48 hours in Oslo
Oslo, the capital of Norway, is an impressive city and I can’t think of a better word to describe it other than ‘dramatic’. The extraordinary contrast between stunning natural beauty and contemporary design especially in its architecture is impressive and will really provide a city experience like no other. Oslo is brimming with history, art and amazing sights to see and has on offer some very exciting skiing and outdoor activity opportunities.
With 48 hours in Oslo, where do you begin? With coffee of course. Coffee and Scandinavia go together as a classic combination and the coffee in Oslo is not to be missed. Soak up the start of your explorations in Oslo with a brew of coffee that will set the senses alive. With the warm and cosy feeling of freshly brewed coffee surging through you all that is left to do is start exploring. Below you will find a selection of ideas to help you plan your visit to Oslo, after all, 48 hours will fly by and with so much to see having an idea of what tempts you the most will ensure you have a visit never to be forgotten.
One of the top attractions in the city is the Astrup Fearnley Museet. A museum of Modern art brimming with artists not to be missed. Sat upon the scenic waterfront, the building itself is a piece of drama arching out to the water. The combination of art and awe-inspiring architecture is sure to delight the eyes of anyone but especially an art lover. Once inside the modern, contemporary interior lends itself well to the art on offer including works by Tom Sachs, Cindy Sherman, Richard Prince and a whole room dedicated to Sigmar Polke. The famous Koon’s sculpture, the gilded ceramic sculpture of Michael Jackson and Bubbles is also a key piece on display in this museum of modern wonder.
The Nasjonalgalleriet (National Museum) houses the largest collection of traditional and modern art in Oslo. With a collection of art waiting to be delved into including pieces by Degas, Renoir, Matisse, Monet, Gauguin and immense classics such as Edward Munch’s ‘The Scream’, this museum is a classic venue waiting to be explored.
Set by the Fjord is the Norwegian Maritime Museum flowing with history and facts to inspire all. An impressive museum full of all things related to the sea including Norwegian traditional boats, art, film and interactive displays there is plenty to see both in the exhibition halls and in the grounds outside. An excellent attraction to find out more about the history and the importance the sea has in our lives today.
The Viking Ship Museum is definitely the place to go to see some of the most well-preserved examples of Viking ships, the most famous being the whole Oseberg ship. With a vast collection of Viking age displays and artefacts those with an interest for all things Viking won’t know where to look first. This museum has so much to offer and is an exciting place no matter how big a Viking fan you are.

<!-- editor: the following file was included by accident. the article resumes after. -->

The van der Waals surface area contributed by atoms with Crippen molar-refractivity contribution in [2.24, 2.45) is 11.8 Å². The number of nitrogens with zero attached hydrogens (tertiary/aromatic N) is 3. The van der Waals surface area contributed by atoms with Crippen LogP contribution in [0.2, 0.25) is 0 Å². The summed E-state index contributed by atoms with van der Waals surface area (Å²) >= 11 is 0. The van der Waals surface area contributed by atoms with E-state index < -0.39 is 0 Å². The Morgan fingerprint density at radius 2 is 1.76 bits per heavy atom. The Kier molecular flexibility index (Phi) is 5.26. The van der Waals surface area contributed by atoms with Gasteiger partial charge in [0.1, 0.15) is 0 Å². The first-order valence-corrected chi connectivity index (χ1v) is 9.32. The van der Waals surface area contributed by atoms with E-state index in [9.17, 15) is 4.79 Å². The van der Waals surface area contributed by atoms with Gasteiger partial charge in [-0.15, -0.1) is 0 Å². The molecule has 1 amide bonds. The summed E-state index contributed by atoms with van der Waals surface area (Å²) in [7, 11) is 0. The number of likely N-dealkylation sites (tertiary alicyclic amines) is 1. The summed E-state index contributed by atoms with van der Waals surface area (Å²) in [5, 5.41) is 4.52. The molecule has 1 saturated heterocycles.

Heading outdoors there is plenty to see and do starting with the Frogner Park or also Vigeland Sculpture Park as it is also known as a beautiful park with pretty manicured gardens and a stunning collection of over 200 sculptures by the artist Gustav Vigeland. A wander through these gardens is sure to relax and refresh you and all while observing sculptures no other park can offer. Be sure to view the Obelisk at the far end of the park, an impressive design in both detail and scale. The Akershus Fortress is a great place to discover Oslo’s history and enjoy the pretty grounds it sits within. If visiting during the summer months guided tours are also available.
Oslo Cathedral, The Royal Palace and the Oslo Opera house are also worth researching when planning your visit.
If outdoor adventure is your passion then 30 minutes by metro is Holmenkollen ski museum and tower. A huge ski jump and museum with panoramic views over the city that will leave you speechless, definitely worth including on your visit even if it is just to see the views.
With so many interesting things to see and do in Oslo, it would be all too easy to forget to take a moment and enjoy the simple things like admiring the views of breathtakingly beautiful natural scenery or admiring the contrast between nature and epic man-made architectural wonders. Don’t forget to find some time to absorb these little elements and capture what truly makes Oslo such a unique place to visit.
- Depending on how you choose to use your time in Oslo it might be worth looking into an Oslo Pass. Savings could be made on both travel around the city and when entering museums and places of interest
- Check opening times before your visit and ensure to purchase any entrance tickets in advance to save time in entrance queues
- Don’t forget your camera and spare battery and remember to always check any photography rules
- Remember comfy shoes will keep you going and ensure you don’t miss anything during your whirlwind 48 hours in Oslo
To find out more about planning a trip that includes a visit to Oslo contact us on 01347 825292 for advice and ideas.